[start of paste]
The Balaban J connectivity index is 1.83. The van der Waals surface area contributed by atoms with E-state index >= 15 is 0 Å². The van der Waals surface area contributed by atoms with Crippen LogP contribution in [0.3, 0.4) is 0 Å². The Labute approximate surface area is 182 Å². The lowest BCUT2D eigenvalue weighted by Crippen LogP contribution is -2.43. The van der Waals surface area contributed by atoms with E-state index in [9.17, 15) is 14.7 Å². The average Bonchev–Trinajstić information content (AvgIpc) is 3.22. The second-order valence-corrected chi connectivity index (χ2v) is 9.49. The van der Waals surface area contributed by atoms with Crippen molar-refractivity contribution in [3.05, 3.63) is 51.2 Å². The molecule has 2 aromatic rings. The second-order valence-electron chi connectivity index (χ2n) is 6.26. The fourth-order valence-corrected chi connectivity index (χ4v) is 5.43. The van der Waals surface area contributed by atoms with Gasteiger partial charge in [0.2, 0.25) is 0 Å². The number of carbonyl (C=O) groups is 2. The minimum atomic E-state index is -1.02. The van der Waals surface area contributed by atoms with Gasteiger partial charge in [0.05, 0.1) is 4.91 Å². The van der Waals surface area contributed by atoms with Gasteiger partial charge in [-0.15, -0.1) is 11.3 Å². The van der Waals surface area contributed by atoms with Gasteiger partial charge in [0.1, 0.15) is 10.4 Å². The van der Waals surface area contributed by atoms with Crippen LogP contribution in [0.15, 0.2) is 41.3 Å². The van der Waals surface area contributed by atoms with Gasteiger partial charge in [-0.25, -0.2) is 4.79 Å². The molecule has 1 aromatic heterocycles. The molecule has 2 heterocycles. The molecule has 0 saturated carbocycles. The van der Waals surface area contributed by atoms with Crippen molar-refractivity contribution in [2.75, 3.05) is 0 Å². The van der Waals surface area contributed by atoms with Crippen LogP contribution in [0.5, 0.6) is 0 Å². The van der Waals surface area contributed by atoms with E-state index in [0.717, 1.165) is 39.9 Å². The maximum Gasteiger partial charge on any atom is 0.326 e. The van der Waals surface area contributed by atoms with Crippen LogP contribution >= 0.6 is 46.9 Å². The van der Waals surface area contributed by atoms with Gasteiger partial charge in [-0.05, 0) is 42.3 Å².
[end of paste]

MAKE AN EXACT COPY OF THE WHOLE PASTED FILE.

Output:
The Balaban J connectivity index is 1.83. The van der Waals surface area contributed by atoms with E-state index >= 15 is 0 Å². The van der Waals surface area contributed by atoms with Crippen LogP contribution in [0.3, 0.4) is 0 Å². The Labute approximate surface area is 182 Å². The lowest BCUT2D eigenvalue weighted by Crippen LogP contribution is -2.43. The van der Waals surface area contributed by atoms with E-state index in [9.17, 15) is 14.7 Å². The average Bonchev–Trinajstić information content (AvgIpc) is 3.22. The second-order valence-corrected chi connectivity index (χ2v) is 9.49. The van der Waals surface area contributed by atoms with Crippen molar-refractivity contribution in [3.05, 3.63) is 51.2 Å². The molecule has 2 aromatic rings. The second-order valence-electron chi connectivity index (χ2n) is 6.26. The fourth-order valence-corrected chi connectivity index (χ4v) is 5.43. The van der Waals surface area contributed by atoms with Gasteiger partial charge in [0.2, 0.25) is 0 Å². The number of carbonyl (C=O) groups is 2. The minimum atomic E-state index is -1.02. The van der Waals surface area contributed by atoms with Gasteiger partial charge in [0.05, 0.1) is 4.91 Å². The van der Waals surface area contributed by atoms with Gasteiger partial charge in [-0.15, -0.1) is 11.3 Å². The van der Waals surface area contributed by atoms with Gasteiger partial charge in [0.1, 0.15) is 10.4 Å². The van der Waals surface area contributed by atoms with Crippen LogP contribution in [0.15, 0.2) is 41.3 Å². The van der Waals surface area contributed by atoms with Gasteiger partial charge in [-0.25, -0.2) is 4.79 Å². The molecule has 1 aromatic heterocycles. The molecule has 2 heterocycles. The molecule has 0 saturated carbocycles. The van der Waals surface area contributed by atoms with Crippen molar-refractivity contribution in [2.75, 3.05) is 0 Å². The van der Waals surface area contributed by atoms with Crippen LogP contribution in [0.5, 0.6) is 0 Å². The van der Waals surface area contributed by atoms with E-state index in [0.717, 1.165) is 39.9 Å². The maximum Gasteiger partial charge on any atom is 0.326 e. The van der Waals surface area contributed by atoms with Crippen LogP contribution >= 0.6 is 46.9 Å². The van der Waals surface area contributed by atoms with Gasteiger partial charge in [-0.05, 0) is 42.3 Å².